A festive — and safe — holiday season
It’s difficult to think of Christmas without the beauty of the lights, the decorated tree … and, of course, more lights.
Especially in the Upper Peninsula, when the darkness conveniently comes earlier in December to let those lights shine longer and that perfect Christmas tree usually can be found easily and close by in the North Woods.
A few precautions are in order, however, to keep that glowing holiday display from turning into something more dangerous.
The holidays, unfortunately, are a peak time for home fires, triggered by dry Christmas trees, worn lights, use of candles and space heaters, state Fire Marshal Kevin Sehlmeyer said.
According to the National Fire Protection Association, one-third of home Christmas tree fires are caused by electrical problems, while roughly 1 in 4 fires are sparked by having a heat source too close to the tree.
The top three days for home candle fires are Christmas Eve, Christmas Day and New Year’s Day, Sehlmeyer added.
“People often fall asleep or leave home with unattended candles left burning in many of these fires,” Sehlmeyer said. “Keep candles away from the tree, decorations, curtains and furniture that can catch fire. Always keep candles up high to prevent them from getting knocked over by children and pets. Battery-operated flameless candles are the safest option.”
And fighting or fleeing a fire is more difficult in December, with houses sealed up and the conditions outdoors less than ideal.
With all that in mind, the experts recommend for a safer Christmas:
— Choose a tree with fresh, green needles that do not fall off when touched.
— Before putting the tree in a stand, cut 2 inches from the base of the trunk. Water it daily.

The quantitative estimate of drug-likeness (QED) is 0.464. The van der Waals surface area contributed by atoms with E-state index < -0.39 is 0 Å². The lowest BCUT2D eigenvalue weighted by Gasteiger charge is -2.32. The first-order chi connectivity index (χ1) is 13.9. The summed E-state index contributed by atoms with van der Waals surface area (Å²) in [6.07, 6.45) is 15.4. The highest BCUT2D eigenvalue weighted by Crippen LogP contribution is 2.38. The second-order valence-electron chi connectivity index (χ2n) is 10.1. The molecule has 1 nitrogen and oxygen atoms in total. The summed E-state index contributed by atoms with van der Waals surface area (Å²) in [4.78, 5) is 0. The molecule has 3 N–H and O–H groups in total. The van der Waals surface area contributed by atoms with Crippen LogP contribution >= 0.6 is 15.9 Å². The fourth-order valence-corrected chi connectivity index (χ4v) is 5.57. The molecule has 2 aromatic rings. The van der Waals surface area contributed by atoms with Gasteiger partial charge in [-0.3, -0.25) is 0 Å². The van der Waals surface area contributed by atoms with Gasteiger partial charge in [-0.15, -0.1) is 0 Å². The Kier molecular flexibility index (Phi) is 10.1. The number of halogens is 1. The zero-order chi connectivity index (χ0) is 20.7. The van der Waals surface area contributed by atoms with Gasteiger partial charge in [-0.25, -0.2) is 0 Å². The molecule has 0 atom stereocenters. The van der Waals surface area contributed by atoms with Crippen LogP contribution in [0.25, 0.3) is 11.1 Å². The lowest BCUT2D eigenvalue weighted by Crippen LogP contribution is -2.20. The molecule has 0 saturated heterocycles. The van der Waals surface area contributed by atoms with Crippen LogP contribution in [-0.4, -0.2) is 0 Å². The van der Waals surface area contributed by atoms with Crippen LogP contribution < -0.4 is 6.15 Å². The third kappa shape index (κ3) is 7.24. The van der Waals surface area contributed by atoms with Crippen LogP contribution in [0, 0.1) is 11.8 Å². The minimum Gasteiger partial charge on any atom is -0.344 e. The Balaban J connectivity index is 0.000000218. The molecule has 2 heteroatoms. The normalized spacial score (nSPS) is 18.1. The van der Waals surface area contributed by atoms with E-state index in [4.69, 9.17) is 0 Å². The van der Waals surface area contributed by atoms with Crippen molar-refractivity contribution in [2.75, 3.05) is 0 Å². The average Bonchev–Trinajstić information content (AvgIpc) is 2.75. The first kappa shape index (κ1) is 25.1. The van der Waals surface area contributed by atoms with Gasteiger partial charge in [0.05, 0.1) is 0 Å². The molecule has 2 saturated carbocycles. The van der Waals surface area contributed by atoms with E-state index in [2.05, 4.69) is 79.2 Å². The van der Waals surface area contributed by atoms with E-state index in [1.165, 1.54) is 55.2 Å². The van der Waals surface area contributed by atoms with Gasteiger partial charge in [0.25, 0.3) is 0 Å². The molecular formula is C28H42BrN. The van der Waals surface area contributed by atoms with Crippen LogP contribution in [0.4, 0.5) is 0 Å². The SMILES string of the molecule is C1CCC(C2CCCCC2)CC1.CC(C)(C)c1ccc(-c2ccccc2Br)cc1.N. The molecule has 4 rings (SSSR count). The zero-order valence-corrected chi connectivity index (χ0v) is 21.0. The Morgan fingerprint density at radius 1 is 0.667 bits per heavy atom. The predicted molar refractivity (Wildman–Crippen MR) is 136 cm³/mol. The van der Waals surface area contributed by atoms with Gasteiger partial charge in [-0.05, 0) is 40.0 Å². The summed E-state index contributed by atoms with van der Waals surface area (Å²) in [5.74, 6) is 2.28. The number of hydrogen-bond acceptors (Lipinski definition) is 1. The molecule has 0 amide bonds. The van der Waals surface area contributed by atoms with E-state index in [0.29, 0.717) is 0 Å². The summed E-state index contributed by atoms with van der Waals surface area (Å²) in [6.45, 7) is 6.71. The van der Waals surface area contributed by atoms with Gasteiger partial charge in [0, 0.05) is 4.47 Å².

— Make sure the tree is not blocking an exit and is at least 3 feet from any heat source, such as fireplaces, radiators, candles, heat vents or lights.
— Use lights that are listed by a qualified testing laboratory and indicate whether indoor or outdoor lights.
— Replace any string of lights with worn or broken cords or loose bulb connections. Read manufacturers’ instructions for number of light strands to connect.
— Never — big stress on never — use lit candles to decorate the tree.
— Don’t overload the electrical socket.
— Always turn tree lights off when going to bed or leaving home.
— Discard the tree when it is dry, in an outside location. Ideally, find a local tree recycling program.
— Make sure home smoke detectors are in working order and a fire extinguisher is easily at hand. Test smoke alarms of elderly family members and neighbors when visiting them over the holidays. People older than 60 are at the greatest risk to die in residential fires in Michigan, according to the Michigan Community Risk Reduction Task Force, based on fire reports submitted for 2017-2018.
Those in financial hardship who need smoke alarms should contact the Bureau of Fire Services at 517-241-8847.
For more safety tips, go to the Bureau of Fire Services website at www.michigan.gov/bfs.